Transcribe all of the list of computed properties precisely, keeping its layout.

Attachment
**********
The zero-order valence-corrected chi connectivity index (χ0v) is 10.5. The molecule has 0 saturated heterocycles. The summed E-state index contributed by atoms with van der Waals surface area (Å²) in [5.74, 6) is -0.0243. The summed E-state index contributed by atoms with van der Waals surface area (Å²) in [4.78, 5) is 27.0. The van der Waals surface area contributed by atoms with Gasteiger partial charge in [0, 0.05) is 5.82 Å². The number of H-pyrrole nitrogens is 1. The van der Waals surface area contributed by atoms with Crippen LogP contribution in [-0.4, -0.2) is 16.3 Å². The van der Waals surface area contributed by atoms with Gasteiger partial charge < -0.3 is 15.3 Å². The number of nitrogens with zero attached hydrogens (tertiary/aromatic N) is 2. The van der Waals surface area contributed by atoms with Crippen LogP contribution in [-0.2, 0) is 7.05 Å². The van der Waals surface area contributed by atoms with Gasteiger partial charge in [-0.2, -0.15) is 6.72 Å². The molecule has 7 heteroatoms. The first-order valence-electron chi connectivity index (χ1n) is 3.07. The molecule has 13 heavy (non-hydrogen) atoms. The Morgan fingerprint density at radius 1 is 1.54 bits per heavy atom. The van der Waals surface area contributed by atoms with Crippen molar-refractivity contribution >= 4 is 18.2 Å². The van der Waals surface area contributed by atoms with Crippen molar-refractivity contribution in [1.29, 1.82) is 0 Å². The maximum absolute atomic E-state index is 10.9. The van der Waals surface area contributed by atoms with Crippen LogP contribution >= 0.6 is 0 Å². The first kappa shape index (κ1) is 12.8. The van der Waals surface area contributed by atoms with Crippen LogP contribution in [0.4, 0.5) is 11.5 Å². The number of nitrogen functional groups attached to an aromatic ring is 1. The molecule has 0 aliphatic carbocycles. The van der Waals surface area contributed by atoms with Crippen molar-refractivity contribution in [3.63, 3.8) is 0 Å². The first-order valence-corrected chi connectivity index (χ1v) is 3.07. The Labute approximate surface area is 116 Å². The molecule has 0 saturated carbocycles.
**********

The zero-order valence-corrected chi connectivity index (χ0v) is 10.5. The molecule has 0 saturated heterocycles. The summed E-state index contributed by atoms with van der Waals surface area (Å²) in [5.74, 6) is -0.0243. The summed E-state index contributed by atoms with van der Waals surface area (Å²) in [4.78, 5) is 27.0. The van der Waals surface area contributed by atoms with Gasteiger partial charge in [0, 0.05) is 5.82 Å². The number of H-pyrrole nitrogens is 1. The van der Waals surface area contributed by atoms with Crippen LogP contribution in [-0.4, -0.2) is 16.3 Å². The van der Waals surface area contributed by atoms with Gasteiger partial charge < -0.3 is 15.3 Å². The number of nitrogens with zero attached hydrogens (tertiary/aromatic N) is 2. The van der Waals surface area contributed by atoms with Crippen LogP contribution in [-0.2, 0) is 7.05 Å². The van der Waals surface area contributed by atoms with Gasteiger partial charge in [-0.2, -0.15) is 6.72 Å². The molecule has 7 heteroatoms. The first-order valence-electron chi connectivity index (χ1n) is 3.07. The molecule has 13 heavy (non-hydrogen) atoms. The Morgan fingerprint density at radius 1 is 1.54 bits per heavy atom. The van der Waals surface area contributed by atoms with Crippen molar-refractivity contribution >= 4 is 18.2 Å². The van der Waals surface area contributed by atoms with Crippen molar-refractivity contribution in [1.29, 1.82) is 0 Å². The maximum absolute atomic E-state index is 10.9. The van der Waals surface area contributed by atoms with Crippen LogP contribution >= 0.6 is 0 Å². The first kappa shape index (κ1) is 12.8. The van der Waals surface area contributed by atoms with Crippen LogP contribution in [0.4, 0.5) is 11.5 Å². The number of nitrogen functional groups attached to an aromatic ring is 1. The molecule has 0 aliphatic carbocycles. The van der Waals surface area contributed by atoms with Crippen molar-refractivity contribution in [3.63, 3.8) is 0 Å². The first-order valence-corrected chi connectivity index (χ1v) is 3.07. The Labute approximate surface area is 116 Å². The molecule has 0 saturated carbocycles.